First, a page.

Tuesday, March 5, 2013

Danger Zone: Petplan Pet Insurance Reveals Hidden Household Hazards

Via PRWeb - Some pet parents may consider it commonplace for furry friends to devour the odd grape or piece of chocolate and live to tell the “tail,” but this March, Petplan pet insurance is honoring Poison Prevention Awareness Month by reminding pet parents that their households may also harbor hidden pet health hazards.

While Petplan claims data reveals that poisoning from food or additives was the most frequently claimed-for poisoning condition of 2012, some of the most dangerous pet poisons are things you might not expect four-legged friends to snack on.

Human medications are particularly dangerous to curious critters. Common non-steroidal anti-inflammatories (NSAIDs) such as ibuprofen can cause stomach ulcers and kidney failure, while acetaminophen (Tylenol) can cause liver failure, particularly in cats. The family budget can end up hurting, as well; according to 2012 Petplan claims data, NSAID and acetaminophen toxicities carry the highest average costs for treatment of all poisoning claims. One small dog that ingested his pet parents’ prescription medicine needed more than $5,590 in veterinary care – Petplan’s highest poisoning claim of 2012.

Keeping the medicine cabinet locked is just one way to poison-proof your home. To help keep prying paws – and the family budget – in good health, Petplan offers the following poison-proofing tips:

The Usual Suspects: Dark chocolate, macadamia nuts, raisins, onions, garlic and sugar-free gum can all cause problems ranging from gastrointestinal upset to life-threatening illness, particularly for small dogs and cats. Keep an eye on sly pets as you’re chopping and cooking, and otherwise keep these forbidden foods securely sequestered – especially when you haven’t yet put away the groceries.

Consider the Lilies: Decorative household plants like Sago palm trees and lilies are severely toxic, especially to cats, so think carefully when making d├ęcor decisions. In the yard, tomato plants, tulip bulbs, azalea, rhododendron, wild mushrooms and some fertilizers all contain dangerous toxins. Plan your garden carefully, and choose pet-friendly fertilizers.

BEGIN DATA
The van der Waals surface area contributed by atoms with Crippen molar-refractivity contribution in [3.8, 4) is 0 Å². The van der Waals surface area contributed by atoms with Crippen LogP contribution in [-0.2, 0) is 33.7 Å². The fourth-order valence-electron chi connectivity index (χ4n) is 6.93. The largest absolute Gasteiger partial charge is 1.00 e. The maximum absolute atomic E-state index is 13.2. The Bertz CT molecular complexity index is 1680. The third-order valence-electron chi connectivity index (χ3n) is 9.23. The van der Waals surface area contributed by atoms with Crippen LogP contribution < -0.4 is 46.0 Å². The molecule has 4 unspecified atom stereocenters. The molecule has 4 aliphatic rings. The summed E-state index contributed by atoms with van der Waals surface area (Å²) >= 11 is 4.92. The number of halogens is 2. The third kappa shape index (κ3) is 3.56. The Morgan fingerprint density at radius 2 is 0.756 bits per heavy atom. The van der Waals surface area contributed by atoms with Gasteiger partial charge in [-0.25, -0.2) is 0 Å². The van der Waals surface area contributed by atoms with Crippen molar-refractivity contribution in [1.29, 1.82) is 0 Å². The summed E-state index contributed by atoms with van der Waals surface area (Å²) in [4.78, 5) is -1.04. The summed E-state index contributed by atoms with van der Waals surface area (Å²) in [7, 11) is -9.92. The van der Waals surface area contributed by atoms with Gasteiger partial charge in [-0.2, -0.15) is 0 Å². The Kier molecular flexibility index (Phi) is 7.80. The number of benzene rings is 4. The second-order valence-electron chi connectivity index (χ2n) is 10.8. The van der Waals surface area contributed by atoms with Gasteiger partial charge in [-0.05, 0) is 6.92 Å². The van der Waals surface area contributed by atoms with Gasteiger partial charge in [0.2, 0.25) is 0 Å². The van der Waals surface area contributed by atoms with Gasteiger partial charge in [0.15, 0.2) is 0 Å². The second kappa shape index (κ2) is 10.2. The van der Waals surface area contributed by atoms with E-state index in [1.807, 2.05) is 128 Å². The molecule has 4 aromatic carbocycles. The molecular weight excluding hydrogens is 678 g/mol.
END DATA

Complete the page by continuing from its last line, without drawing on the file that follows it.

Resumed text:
Don’t Freeze Up: Ethylene glycol (the main ingredient in antifreeze) has long been a toxic temptation for some pets due to its sweet taste, but just a small amount can cause kidney failure and death in cats and dogs. Some products now contain a bitter additive that makes it less appealing to pets, but if you spot a spill, mop it up thoroughly and keep pets clear.

Pets before Pests: Pesticides for bugs and rodents can cause internal bleeding in pets, but even if you keep them in a securely locked bin or on a high shelf in the garage, your pets could still be at risk. Pets who ingest all or part of a poisoned mouse or rat can suffer from “relay toxicity,” so consider using traps if your pets are natural hunters.

To learn more about keeping pets healthy during Poison Prevention Awareness Month and beyond, visit http://www.GoPetplan.com.

1 comment:

  1. Great article. We all need this reminder too. I sometimes drop meds on the floor as I'm counting or seperating the pills - I';m on enough of them. I'm so very thankful that Mario has no interest in them what so ever. He's not even interested in batting them. Of course I crawl aroujnd on the floor until I find every last one of them, but if he were a different kind of cat, he's probably get one or two before I could retrieve them.